Health experts are calling on the government to significantly expand the criteria for free school meals (FSM) eligibility, in order to tackle the rising risk of malnutrition among children from low-income families.
Households in England receiving universal credit must earn below £7,400 a year before benefits and after tax to qualify, excluding one in three school-age children living in poverty, according to the Child Poverty Action Group. The governments in Scotland and Wales have said they will expand FSM to all primary schoolchildren.
Campaigners from Feed the Future are among those arguing that FSM should be offered to all children in households receiving universal credit, stressing it would help ease immediate cost of living pressures.
Parents and a teacher speak about how expanding the restrictive FSM provision would help children and their families.
‘I couldn’t believe we weren’t eligible’
When she first became a single parent, Sally was shocked to learn her children wouldn’t be eligible for FSM. The 36-year-old part-time charity worker in Coventry earns about £750 a month before universal credit.
“The £7,400 universal credit threshold is too low,” Sally, who has two children, aged nine and 11, says. “It’s really unfair – it makes you feel like you’re being punished for working. I am on my own and [on] really low wages and couldn’t believe it when I found out we weren’t entitled to FSM.”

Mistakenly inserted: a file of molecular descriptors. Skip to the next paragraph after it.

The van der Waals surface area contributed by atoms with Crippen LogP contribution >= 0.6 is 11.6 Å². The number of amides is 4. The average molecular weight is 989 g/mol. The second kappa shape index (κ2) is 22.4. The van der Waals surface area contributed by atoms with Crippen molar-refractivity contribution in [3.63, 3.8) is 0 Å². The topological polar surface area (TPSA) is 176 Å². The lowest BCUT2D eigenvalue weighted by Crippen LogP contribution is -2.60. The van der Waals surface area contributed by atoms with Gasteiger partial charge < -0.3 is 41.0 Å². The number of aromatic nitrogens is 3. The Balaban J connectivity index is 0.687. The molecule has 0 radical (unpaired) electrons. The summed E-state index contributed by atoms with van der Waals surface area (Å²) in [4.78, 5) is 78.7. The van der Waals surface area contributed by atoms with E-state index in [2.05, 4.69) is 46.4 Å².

The 36-year-old makes her children packed lunches, but is “constantly worrying” about rising costs. “Knowing they would be fed in the day at school would really help,” she says, adding that she has just had her rent increased by £100. “I’m constantly worrying about going shopping and making sure you have money left over for bills.”
Sally believes FSM should be expanded to help families weather the cost of living crisis. “I would be able to make them better, more nutritious breakfasts and dinners. FSM would mean so much less stress for me and much more choice for my kids.”
‘There’s stigma around packed lunches’
While Charlotte, 35, would like her children to take in packed lunches to their east London secondary school, her oldest two refuse. She says there’s stigma around packed lunches at their school. “They can’t sit in the cafeteria with their friends if they eat a packed lunch – it’s not made an easy option for kids. There’s a big divide at the school; there’s a lot of rich kids and a lot of poorer kids too. My younger children aren’t really aware of the fact that we’re quite poor,” she says. “We’re one of the only families who rent in our kids’ friend groups.”
Instead, Charlotte, who receives employment and support allowance, personal independence payment and universal credit alongside her key worker husband’s wage, gives them £2.50 a day. But it’s never enough: “I just feel so inadequate when my kids ask for more money on their finger [biometric payment system] and I have to refuse,” the mother-of-four says. Her youngest receives a FSM, as all infants are entitled, and her seven-year-old takes in a packed lunch.